Firemen searching the wreckage of the aircraft.
WIGHT LIVINGIT WAS one of the Island’s worst air disasters.
Exactly 50 years ago this Sunday, a Dakota airliner, carrying 14 passengers and a crew of three, crashed in thick fog on the 785ft-high St Boniface Down. It erupted into a fireball, claiming the lives of two crew and eight passengers with the remainder suffering serious injuries.
On Sunday, a memorial service will be held at the Dakota Memorial, close to the spot where the holiday airliner smashed into the hillside.
Relatives of the dead and survivors, as well as Island residents involved in the disaster, have been invited to place flowers.
The plane, a Dakota DC3, was a scheduled Channel Air Services flight from Guernsey and Jersey to Portsmouth and Southend.
However, the ill-fated flight never reached its destination.
As far as could be ascertained at the time, the plane had left Jersey Airport at 2.55pm and, after calling at Guernsey, it began its journey to Portsmouth.
The horrific crash took place just three-quarters-of-an-hour later. The last radio message from the aircraft stated the pilot, in preparation for landing, was descending from 3,000ft to 1,000ft.
Tragically, the aircraft was considerably lower in the fog and struck the down above Combe Bottom, immediately above Ventnor Railway Station. The plane smashed through mesh wire surrounding the then RAF compound, tearing a huge gap. It then bounced forward about 200 yards, cuttring a swathe through the gorse and undergrowth, leaving a scorched trail of debris.
The plane came to rest around 100 yards from the northern edge of the compound.
Only its tailplane and parts of the wings remained intact. Wreckage, including the burning engines, was scattered over a wide area.
County Press reports at the time said four doctors from Ventnor answered the emergency call when it was known the plane had crashed.
Supplies of morphine and other emergency aids were made available. As ambulance men and helpers went about the grim task of recovering victims, police scoured the area looking for others.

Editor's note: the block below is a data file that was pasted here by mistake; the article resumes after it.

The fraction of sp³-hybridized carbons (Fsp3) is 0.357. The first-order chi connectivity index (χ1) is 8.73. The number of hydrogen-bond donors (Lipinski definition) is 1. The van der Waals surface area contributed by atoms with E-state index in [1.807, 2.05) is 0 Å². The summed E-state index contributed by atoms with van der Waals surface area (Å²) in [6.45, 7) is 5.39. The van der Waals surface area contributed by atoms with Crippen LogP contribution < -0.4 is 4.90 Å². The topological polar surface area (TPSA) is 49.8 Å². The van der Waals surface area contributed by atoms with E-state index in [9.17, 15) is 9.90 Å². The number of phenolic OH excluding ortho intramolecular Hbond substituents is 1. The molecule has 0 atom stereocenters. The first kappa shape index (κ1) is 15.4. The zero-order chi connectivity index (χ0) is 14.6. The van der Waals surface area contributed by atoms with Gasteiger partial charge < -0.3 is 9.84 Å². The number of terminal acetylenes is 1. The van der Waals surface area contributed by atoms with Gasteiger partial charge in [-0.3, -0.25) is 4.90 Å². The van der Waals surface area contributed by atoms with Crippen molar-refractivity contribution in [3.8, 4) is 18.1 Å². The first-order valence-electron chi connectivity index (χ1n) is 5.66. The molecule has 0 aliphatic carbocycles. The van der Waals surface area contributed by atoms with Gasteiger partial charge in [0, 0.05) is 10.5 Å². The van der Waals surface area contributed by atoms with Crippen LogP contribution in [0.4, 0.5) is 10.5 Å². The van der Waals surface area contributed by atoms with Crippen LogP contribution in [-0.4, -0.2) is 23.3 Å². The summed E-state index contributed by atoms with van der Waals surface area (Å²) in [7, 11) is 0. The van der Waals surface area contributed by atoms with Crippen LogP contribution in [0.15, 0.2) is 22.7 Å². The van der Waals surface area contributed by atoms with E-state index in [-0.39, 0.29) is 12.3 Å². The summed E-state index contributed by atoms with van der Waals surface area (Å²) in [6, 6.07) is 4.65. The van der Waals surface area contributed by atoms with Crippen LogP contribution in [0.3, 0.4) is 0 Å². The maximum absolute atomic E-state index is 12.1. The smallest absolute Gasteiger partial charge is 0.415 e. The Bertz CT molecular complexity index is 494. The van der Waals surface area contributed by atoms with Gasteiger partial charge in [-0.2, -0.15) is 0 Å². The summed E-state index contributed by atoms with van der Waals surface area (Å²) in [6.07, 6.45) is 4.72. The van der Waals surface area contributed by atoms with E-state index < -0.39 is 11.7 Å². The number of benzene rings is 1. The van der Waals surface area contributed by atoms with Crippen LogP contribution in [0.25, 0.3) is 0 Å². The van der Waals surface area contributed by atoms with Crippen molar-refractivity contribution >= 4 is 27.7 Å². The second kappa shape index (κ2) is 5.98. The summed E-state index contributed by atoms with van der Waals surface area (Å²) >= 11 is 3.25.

Meanwhile, firefighters concentrated on putting out the flames on the still smouldering parts of the plane as they helped in the search and stood by until the bodies were removed.
First on the scene, and the hero of rescue operations, was Edward 'Ted’ Price, a farm worker, of Castle Road, Wroxall, who was on the downs with his dog, cutting bean sticks.
As he entered the RAF compound, two men staggered towards him out of the mist, badly burned and muttering 'air crash, air crash’.
Mr Price raced towards the blazing inferno and, not thinking of his own safety, helped passengers who had been thrown clear from the wreckage.
Speaking to the County Press in 1962, Mr Price said: "It was pretty terrible and I did what I could. I pulled two girls from the wreckage and others were staggering nearby, terribly injured.
"I found an elderly lady on the grass with a leg injury moaning for her husband. I put her with the others and told her not to worry, everything would be all right.
"I also got the stewardess out and helped another man nearby."
Realising the urgent need for assistance, Mr Price ran down the lane and discovered members of Northampton Shortwave Radio Club taking part in a communication exercise with a Civil Defence signals unit.
They put out a distress call for emergency services and in a few moments five ambulances, fire officers and police were on their way from all parts of the Island.
The grim task of recovering the dead from the charred and smouldering wreckage was carried out by the police, firefighters and ambulance crews.
Relatives and friends of the victims and the injured visited Mr Price at his home to thank him in the days following the crash and also visited the scene.
Nine years ago, a memorial plinth was unveiled at the National Trust car park near the scene of the disaster in a moving ceremony, which was attended by more than 100 people, including Mr Price, then 76, who died in 2007.
Modest hero Mr Price had to be encouraged to attend the ceremony by his relatives and was accompanied by family members.
Also at the ceremony were survivors Del Davin, of Guernsey, Wendy Cox and Peter Clarke, of Portsmouth, and George Owen, a Welshman, who had been working in Jersey and living in Portsmouth at the time of the disaster.
A talk was also given by Aindre Reece-Sheerin, son-in-law of the co-pilot, Eric Fitzackerly. He was accompanied by Mr Fitzackerly’s widow and two daughters.
Pilot Count Philip de Diesbach Belleroche’s three children also attended the ceremony.
Opening the inquest into the crash, the Island’s mood was summed up by the then coroner, Mr J. V. Bullin.
He said: "I would like to say on behalf of everyone connected with this disaster how deeply shocked we are at this tragedy and how deeply we feel for the relatives.
"We are all very sorry that relatives and friends have had to come here today. The chief officials and others have done everything that could be done to relieve their distress."
Although the tragedy claimed the lives of ten people, it had a lasting legacy.
As the plinth close to the crash site explains, following the disaster it became mandatory that all airfields handling passenger traffic should be equipped with radio communication and airlines were required to adhere to approved minimal standards for flying in inclement weather.
It may be some comfort to those who gather on Sunday that the tragic deaths of ten people were not entirely in vain.